Hattery cleared on expenses, but mud still flies


The state prosecutor has cleared Del. Thomas Hattery of any criminal improprieties in his legislative expense accounts, but the report doesn't come close to cleaning up the mud the candidates are flinging in the 6th District congressional race.

Roscoe Bartlett, the GOP candidate, leveled the charges of improper expenses against Mr. Hattery, the Frederick Democrat who defeated incumbent Beverly B. Byron in the primary.

In a seven-page letter to Mr. Bartlett, prosecutor Stephen Montanarel li cited state regulations to explain why Mr. Hattery's procedure for billing the state for his lodging and meal expenses was not illegal.

"The state prosecutor's report is not surprising, but it is disappointing," said Jim Lafferty, spokesman for the Bartlett campaign. "He took seven pages to come to one simple conclusion, that Maryland lawmakers can be paid expense money for meals they don't eat and hotel rooms they don't use."

Mr. Hattery said, "I find it ironic that Roscoe Bartlett, who is campaigning to cut wasteful government spending, would waste the state prosecutor's time and money to investigate his politically motivated charges. . . . This is just another example of Roscoe's long history of lies, distortions and half-truths."

The original charges, which the Bartlett campaign first characterized as "an embezzlement scheme," held that Mr. Hattery charged his legislative expense account for an Annapolis hotel room on nights he was not there and for meals he had not eaten. Mr. Montanarelli concluded that Mr. Hattery's practice of renting a room for the entire 90-day session -- at a special rate of $53 a night, instead of the regular $110 -- was in line with approved practices and necessary to get the reduced rate.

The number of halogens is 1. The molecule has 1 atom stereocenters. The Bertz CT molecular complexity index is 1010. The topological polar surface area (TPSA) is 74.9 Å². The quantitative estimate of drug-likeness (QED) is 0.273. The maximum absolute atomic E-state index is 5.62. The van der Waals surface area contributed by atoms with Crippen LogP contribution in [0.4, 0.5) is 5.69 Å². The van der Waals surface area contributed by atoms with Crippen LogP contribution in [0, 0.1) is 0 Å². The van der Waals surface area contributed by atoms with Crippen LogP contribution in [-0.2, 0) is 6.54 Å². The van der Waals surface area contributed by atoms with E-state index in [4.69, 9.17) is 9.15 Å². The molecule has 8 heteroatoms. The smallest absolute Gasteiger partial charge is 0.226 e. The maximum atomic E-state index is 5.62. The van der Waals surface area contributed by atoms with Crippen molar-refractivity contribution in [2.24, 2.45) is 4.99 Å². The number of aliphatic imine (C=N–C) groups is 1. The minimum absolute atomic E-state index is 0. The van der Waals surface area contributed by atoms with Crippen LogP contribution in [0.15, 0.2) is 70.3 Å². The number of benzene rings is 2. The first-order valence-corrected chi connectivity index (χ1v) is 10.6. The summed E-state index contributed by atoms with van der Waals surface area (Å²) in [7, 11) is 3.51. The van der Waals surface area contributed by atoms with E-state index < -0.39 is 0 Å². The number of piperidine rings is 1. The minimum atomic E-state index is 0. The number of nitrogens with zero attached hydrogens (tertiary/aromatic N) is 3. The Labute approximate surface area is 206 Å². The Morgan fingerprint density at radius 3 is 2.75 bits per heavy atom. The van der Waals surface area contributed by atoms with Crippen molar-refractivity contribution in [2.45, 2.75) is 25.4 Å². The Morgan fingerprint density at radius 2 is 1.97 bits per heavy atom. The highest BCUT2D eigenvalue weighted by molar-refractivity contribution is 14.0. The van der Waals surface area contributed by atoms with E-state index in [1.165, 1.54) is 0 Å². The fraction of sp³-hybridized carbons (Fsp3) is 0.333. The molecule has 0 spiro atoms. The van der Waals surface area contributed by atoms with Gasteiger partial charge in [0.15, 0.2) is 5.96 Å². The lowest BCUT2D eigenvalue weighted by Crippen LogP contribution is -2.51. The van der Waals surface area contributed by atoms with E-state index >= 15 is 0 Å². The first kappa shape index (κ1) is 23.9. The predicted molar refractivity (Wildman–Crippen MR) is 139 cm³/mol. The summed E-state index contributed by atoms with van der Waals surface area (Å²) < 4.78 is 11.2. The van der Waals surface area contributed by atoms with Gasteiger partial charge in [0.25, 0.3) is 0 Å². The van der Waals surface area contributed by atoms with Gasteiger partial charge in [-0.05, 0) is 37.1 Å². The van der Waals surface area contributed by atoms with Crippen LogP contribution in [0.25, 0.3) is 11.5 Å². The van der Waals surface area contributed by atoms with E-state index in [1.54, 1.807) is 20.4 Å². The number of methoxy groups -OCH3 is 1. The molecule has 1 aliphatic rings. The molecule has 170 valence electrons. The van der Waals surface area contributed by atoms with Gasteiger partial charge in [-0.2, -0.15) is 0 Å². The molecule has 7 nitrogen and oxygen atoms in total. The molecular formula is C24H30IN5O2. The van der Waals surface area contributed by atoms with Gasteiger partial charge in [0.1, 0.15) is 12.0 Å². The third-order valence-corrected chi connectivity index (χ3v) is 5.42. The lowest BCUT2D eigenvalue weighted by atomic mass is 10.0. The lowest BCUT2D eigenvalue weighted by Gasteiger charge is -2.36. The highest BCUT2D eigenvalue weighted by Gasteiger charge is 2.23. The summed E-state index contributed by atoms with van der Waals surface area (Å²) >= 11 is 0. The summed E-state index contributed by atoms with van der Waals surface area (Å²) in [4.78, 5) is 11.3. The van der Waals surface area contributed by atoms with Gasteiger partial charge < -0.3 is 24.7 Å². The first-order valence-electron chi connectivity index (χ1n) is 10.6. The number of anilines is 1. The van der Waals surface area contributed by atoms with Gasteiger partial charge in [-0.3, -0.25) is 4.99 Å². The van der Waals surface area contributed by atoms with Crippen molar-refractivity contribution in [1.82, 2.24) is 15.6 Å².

He also found that Mr. Hattery's expense accounts for meals -- which on numerous occasions listed $5 for breakfast, $10 for lunch and $20 for dinner, adding up to the maximum allowable $35 per day -- were in accordance with the Legislative Accounting Office's guidelines, which do not require meal receipts.

Mr. Lafferty charged that Mr. Hattery was cleared only because the legislature essentially polices itself on these matters. "All a legislator has to do is fill out a form and the money is handed over," he said of legislative expense accounts. "This amounts to a slush fund of tax-free income."

In his statement, Mr. Hattery said that Mr. Bartlett has "spent taxpayer dollars sending the special prosecutor on a wild-goose chase in a cynical attempt to divert attention from issues that matter, like finding good jobs and educating our kids."

However, Mr. Hattery said that his recent charges that Mr. Bartlett is a hypocrite for accepting $5,000 in farm subsidy payments while opposing that program and that he is a liar for saying he was too young for the World War II draft when he had a divinity school deferment, are not such diversions.

"These go to the credibility of the candidate," Mr. Hattery said. "Can the voters believe what Roscoe Bartlett says? I think that the people deserve someone of honesty and integrity in Congress."

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